Broad Themes: Artist Alynn Guerra

Many of Alynn Guerra's striking, black-and-white, block-printing works feature eerie, yet somewhat comical skeletons -- a staple of Mexican artwork. Yet, the artist of Mexican descent refuses to be typecast as a "Mexican artist."

"I'm very proud to be Mexican, but I want people to understand that my work is an expression of my thoughts -- what I see, what I feel, what I read, what I learn as a person, not just as a Mexican person," she says. "At first, I refused to do skeletons at all because of that, but then they just came, and I couldn't stop it. The last thing you want to do as an artist is stifle yourself. So I just let it happen."

"Letting it happen" has been the 35-year-old's artistic experience since setting up shop in her Grand Rapids Tanglefoot Studio in 2005. Skeletons, of course, are far from her only subjects. Corn and seeds, introspection, procrastination, barefoot walkers, trees and rivers and lakes and myriad of other images make up her work. She has created thousands of prints, carved from wood blocks, inked, pressed and hung to dry. As Guerra tells it, art was far from her first career choice as a child, but a high school scheduling snafu changed her path.

"I wanted to take a science class, but I signed up for it too late and it was full, so I had to take art," she says. "When the teacher and the other students saw the way I could draw, and I learned myself the way I could draw, I found out that art was what I should do. Until then, I really hadn't thought about it at all."

Scores of art lovers of all economic means are thankful Guerra cultivated her talents at Universidad Nacional Autonoma de Mexico. Some of her art, available at her studio and her website, can be purchased for as little as $10. The larger, more detailed and more extensive pieces are $80 and up, but the fact that "regular people" can buy her art is one of the main reasons block printing is Guerra's medium of choice. She calls it "democratic art," available to the majority of the population, not just the elite. This philosophy is evident in her sales approach, and it pours through in her artistic expression.

Farmers' causes are the focuses of her "Seeds and Corn" collection. In fact, before she began gardening and planting as a young woman, she says her art was "technically good, but it really had no meaning." As her hands dug into soil, they also found a way to produce a message.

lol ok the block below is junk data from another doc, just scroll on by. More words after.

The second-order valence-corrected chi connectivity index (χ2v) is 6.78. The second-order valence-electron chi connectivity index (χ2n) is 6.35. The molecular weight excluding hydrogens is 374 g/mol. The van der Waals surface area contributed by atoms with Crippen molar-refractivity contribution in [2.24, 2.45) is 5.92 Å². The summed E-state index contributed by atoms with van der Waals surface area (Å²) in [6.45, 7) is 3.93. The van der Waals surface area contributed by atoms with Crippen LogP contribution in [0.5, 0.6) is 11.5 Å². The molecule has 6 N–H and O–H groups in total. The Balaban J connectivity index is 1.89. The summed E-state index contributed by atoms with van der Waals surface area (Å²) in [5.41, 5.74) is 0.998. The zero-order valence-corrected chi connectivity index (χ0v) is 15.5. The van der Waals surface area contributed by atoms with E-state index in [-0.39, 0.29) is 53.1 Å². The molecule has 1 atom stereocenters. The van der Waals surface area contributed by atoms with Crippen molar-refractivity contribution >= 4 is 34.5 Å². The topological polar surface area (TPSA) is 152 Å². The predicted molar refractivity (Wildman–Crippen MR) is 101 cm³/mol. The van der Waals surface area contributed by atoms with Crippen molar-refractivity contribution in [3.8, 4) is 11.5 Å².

"My art took on a meaning," she says. "I found out about genetic modification, dumping the market with cheap seed, how many indigenous communities regard corn as sacred, how corn has been cultivated in this continent for 8,000 years, and so much more. Suddenly, my art started carrying a message for the first time."

That message was greatly influenced by the work of Mexican artist Jose Guadalupe Posada, a 19th Century cartoonist who doubled as a political commentator. As Guerra learned more about Posada, she found she could use her work to express her thoughts on social injustice.

She says the aspects of block printing -- its bold, expressive lines, its rich and ancient history of spreading information to all people -- are what attracted her so strongly. It helped her see the world, and her relationship with it.

"I create art to help me understand and assimilate my everyday life tribulations," she says. "I create art when I feel I need to create a message."

Guerra will take that message to several shows and exhibits in the coming months, including "Graphic Protest," from 4-6 p.m. on Jan. 13 at Central Michigan University Gallery; and MAJIC, Musical Arts for Justice in the Community, on Feb. 11 at 7 p.m. at Bethlehem Church (250 Commerce Ave. SW). More information is available on Guerra's website.

The upcoming events will allow her to do what she enjoys most. Guerra craves the company of people, the interaction, the energy. Through her art, she finds what she needs.

"I love going to the art shows and talking to people who are buying my work, or even the ones who don't buy but are just looking," she said. "I love telling them why I did a certain piece, or why I might do something, or how I did it. I get such a feeling when I look in their eyes and they seem so fascinated.

"My art brings me so much joy, and the fact that it allows me to be with so many people is one of the things that I enjoy most."



Jeff Barr loves stories, to hear them and to tell them. He can be reached at [email protected]


Photos:

Alynn Guerra (4)

Prints by Alynn Guerra (4)

Photographs by Brian Kelly -All Rights Reserved
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